Upon receiving a request under the FOIA, the agency must search its records for responsive documents. See 5 U.S.C. § 552(a)(3)(A). "An agency fulfills its obligations under FOIA if it can demonstrate beyond material doubt that its search was 'reasonably calculated to uncover all relevant documents.'" Valencia-Lucena v. United States Coast Guard, 180 F.3d 321, 325 (D.C. Cir. 1999) (quoting Truitt v. Dep't of State, 897 F.2d 540, 542 (D.C. Cir. 1990)); see also Campbell v. United States Dep't of Justice, 164 F.3d 20, 27 (D.C. Cir. 1998). The agency bears the burden of showing that its search was calculated to uncover all relevant documents. Steinberg v. United States Dep't of Justice, 23 F.3d 548, 551 (D.C. Cir. 1994). To meet its burden, the agency may submit affidavits or declarations that explain in reasonable detail the scope and method of the agency's search. Perry v. Block, 684 F.2d 121, 126 (D.C. Cir. 1982). In the absence of contrary evidence, such affidavits or declarations are sufficient to demonstrate an agency's compliance with the FOIA. Id. at 127. If the record "leaves substantial doubt as to the sufficiency of the search, summary judgment for the agency is not proper." Truitt v. Dep't of State, 897 F.2d at 542; see also Valencia-Lucena v. United States Coast Guard, 180 F.3d at 326.

DEA staff "broadly construed" plaintiff's FOIA requests as seeking "any and all investigative information that referenced or related to him," Seidel Decl. ¶ 12, and determined that records of this nature were "reasonably likely to be found in investigative files contained in the DEA Investigative Reporting and Filing System (IFRS)[.]" Id. ¶ 13.*fn2

The DEA IFRS "contains all administrative, general, and investigative files compiled by DEA for law enforcement purposes." Seidel Decl. ¶ 13. "The DEA Narcotics and Dangerous Drugs Information System (NADDIS) is the index to and the practical means by which DEA retrieves investigative reports and information from IFRS." Id. ¶ 14. NADDIS "points to investigative files and particular DEA Reports of Investigation (ROI), DEA Form-6 or other documents" which contain information regarding a particular subject of investigation. Id. An individual is "indexed and identified in NADDIS by [his] name, Social Security Number, and/or date of birth." Id. Using the information plaintiff provided with his request, including his Social Security number and the date and place of birth, DEA staff conducted NADDIS queries in February 2008 and January 2009. Each search produced the same result: one subject, RAUL SANCHEZ ZAVALA, who was arrested in Spokane, Washington on April 28, 2005, for delivery of methamphetamine. Id. ¶ 15. This individual was indexed in NADDIS under number 6082390, and was associated with investigative file number RH-04-0039. Id.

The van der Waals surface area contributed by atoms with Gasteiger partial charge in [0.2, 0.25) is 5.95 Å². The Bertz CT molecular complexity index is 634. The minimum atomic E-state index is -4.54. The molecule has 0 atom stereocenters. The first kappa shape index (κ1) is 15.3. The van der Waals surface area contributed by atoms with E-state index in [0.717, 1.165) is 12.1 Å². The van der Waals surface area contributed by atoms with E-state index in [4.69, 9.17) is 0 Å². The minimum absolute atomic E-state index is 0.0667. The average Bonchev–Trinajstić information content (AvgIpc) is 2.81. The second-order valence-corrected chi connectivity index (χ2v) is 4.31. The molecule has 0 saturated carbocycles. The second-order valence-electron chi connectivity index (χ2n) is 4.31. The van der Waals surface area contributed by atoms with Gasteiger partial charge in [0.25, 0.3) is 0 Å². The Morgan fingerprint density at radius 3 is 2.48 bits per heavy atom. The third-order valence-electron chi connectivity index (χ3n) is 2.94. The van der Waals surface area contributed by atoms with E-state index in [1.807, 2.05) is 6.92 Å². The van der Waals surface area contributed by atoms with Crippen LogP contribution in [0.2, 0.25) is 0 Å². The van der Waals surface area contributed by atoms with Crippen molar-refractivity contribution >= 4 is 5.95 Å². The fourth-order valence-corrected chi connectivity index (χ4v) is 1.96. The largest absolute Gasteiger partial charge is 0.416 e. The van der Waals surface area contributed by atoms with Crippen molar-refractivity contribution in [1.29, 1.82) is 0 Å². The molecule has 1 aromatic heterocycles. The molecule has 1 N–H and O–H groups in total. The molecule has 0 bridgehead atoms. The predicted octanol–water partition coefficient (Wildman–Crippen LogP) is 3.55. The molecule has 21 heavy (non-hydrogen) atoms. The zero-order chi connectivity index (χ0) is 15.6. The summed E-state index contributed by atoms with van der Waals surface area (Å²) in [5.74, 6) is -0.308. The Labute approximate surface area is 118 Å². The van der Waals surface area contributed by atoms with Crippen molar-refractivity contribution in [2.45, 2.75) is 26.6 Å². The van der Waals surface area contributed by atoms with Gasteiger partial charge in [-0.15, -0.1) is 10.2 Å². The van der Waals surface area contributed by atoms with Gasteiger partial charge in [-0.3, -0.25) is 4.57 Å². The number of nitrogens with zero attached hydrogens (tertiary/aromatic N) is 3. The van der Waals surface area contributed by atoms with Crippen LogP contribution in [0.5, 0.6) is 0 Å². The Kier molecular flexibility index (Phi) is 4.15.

The DEA Resident Office in Spokane, Washington maintained investigative file number RH-04-0039. Seidel Decl. ¶ 16. Its staff "conducted searches for responsive records from file number RH-04-0039" and compared the documents contained therein to documents contained in the EOUSA referral. Id. Where necessary, CCA staff "coordinated with the U.S. Attorney's Office, Eastern District of Washington, to release documents directly to plaintiff in this action in lieu of returning select documents back to EOUSA for reply to plaintiff." Id.*fn3 The DEA identified 285 pages of responsive material, representing the results of both the DEA's searches and the EOUSA's referral. Seidel Decl. ¶¶ 17, 56. After having identified duplicate pages, the DEA released 108 pages in full, released 102 pages in part, and withheld 75 pages in full. Id. ¶ 17.

Plaintiff's sole challenge to the adequacy of the DEA's search for responsive records appears to be its failure to disclose two documents: (1) a document plaintiff signed "[o]n or about the months of September or October of 2005, and in the presence of Plaintiff's former trial attorney," Decl. In Opp'n to Def.'s Mot. for Summ. J. ("Pl.'s Decl.") ¶ 1; and (2) one ROI "prepared on or about April 28, 2005, hours or days immediately after Plaintiff's arrest" by Agent Joseph Pence. Id. ¶ 42.*fn4

It is settled law that the results of a search do not determine whether the search is adequate. See Hornbostel v. United States Dep't of the Interior, 305 F. Supp. 2d 21, 28 (D.D.C. 2003) (stating that "[t]he focus of the adequacy inquiry is not on the results" of the search). "[T]he issue to be resolved is not whether there might exist any other documents possibly responsive to the request, but rather whether the search for those documents was adequate." Weisberg v. Dep't of Justice, 705 F.2d 1344, 1351 (D.C. Cir. 1983) (citing Perry v. Block, 684 F.2d at 128). The DEA's inability to locate all of the records plaintiff desires does not defeat summary judgment so long as the DEA "establish[es] that [its staff] located no records responsive to plaintiff's request after a reasonable search using 'methods reasonably expected to produce the information requested.'" Davidson v. Envtl. Prot. Agency, 121 F. Supp. 2d 38, 39 (D.D.C. 2000) (quoting Oglesby v. United States Dep't of Army, 920 F.2d 57, 68 (D.C. Cir. 1990)); see Steinberg v. ...